A red thread that seems to run through your career is putting action, passion and meaning behind the term “Corporate Social Responsibility.” In a Medium post you mention how since this idea was first introduced in the 1960s, it has gone through a full evolution, from company’s donating to charity to making fundamental strategy decisions that drive meaningful change.
What forces of change are encouraging this evolution of corporate responsibility, and what do you think will be the next step in this evolution?
MK: I strongly believe you can only drive real change if you’re working on the core of a company - the product or service it provides. The reason for being.
In the past, a CSR manager was often working on everything besides the core of a company. The impact could not interfere with the course of the company and this results in no real change.
Nowadays, you see two types of CSR managers. One is stuck in the vehicle of governance and reporting based on covering risks for the company. This is understandable, as more and more certificates, frameworks and reporting mechanisms arise in the field of sustainability.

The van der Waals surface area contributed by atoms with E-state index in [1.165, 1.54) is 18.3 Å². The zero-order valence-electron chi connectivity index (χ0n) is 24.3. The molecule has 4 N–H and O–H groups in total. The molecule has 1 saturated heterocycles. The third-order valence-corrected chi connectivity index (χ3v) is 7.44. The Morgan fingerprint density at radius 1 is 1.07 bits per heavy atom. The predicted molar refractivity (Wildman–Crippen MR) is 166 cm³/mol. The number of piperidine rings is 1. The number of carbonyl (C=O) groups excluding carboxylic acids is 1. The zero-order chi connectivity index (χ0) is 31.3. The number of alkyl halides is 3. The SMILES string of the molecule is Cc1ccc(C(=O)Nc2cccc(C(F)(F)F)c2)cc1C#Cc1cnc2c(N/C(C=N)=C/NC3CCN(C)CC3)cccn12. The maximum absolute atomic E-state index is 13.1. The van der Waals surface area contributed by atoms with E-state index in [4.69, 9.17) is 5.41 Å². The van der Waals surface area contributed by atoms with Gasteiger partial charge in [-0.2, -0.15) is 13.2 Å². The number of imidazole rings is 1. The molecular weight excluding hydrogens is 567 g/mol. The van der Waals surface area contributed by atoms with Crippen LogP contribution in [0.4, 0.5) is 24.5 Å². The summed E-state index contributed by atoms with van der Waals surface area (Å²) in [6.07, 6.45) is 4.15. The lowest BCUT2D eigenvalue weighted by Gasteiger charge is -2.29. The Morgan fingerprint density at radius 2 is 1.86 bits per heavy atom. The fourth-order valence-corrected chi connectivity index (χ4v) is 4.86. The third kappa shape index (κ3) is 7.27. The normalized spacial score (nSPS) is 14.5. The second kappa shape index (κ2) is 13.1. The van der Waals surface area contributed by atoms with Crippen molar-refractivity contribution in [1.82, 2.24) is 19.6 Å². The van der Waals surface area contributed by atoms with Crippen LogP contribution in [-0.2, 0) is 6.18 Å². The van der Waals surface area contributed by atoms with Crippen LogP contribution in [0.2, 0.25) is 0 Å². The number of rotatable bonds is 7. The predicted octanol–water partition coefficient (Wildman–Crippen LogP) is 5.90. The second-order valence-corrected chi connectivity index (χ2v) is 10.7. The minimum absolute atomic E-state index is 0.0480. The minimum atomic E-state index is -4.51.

The other is focusing on opportunities and changing the core of the company to do better or even good. Working on driving change through team-wide goals, adding stakeholder value and hopefully communicating transparently about the process of getting there.
I expect the next step in this evolution will be roles within a company that focus on sustainability within an area of expertise such as sustainability buyer. Combining knowledge and a certain way of working in different teams rather than one person in the management team. Luckily, the younger generation is looking for purpose in their careers which will boost the transition of companies making a positive impact.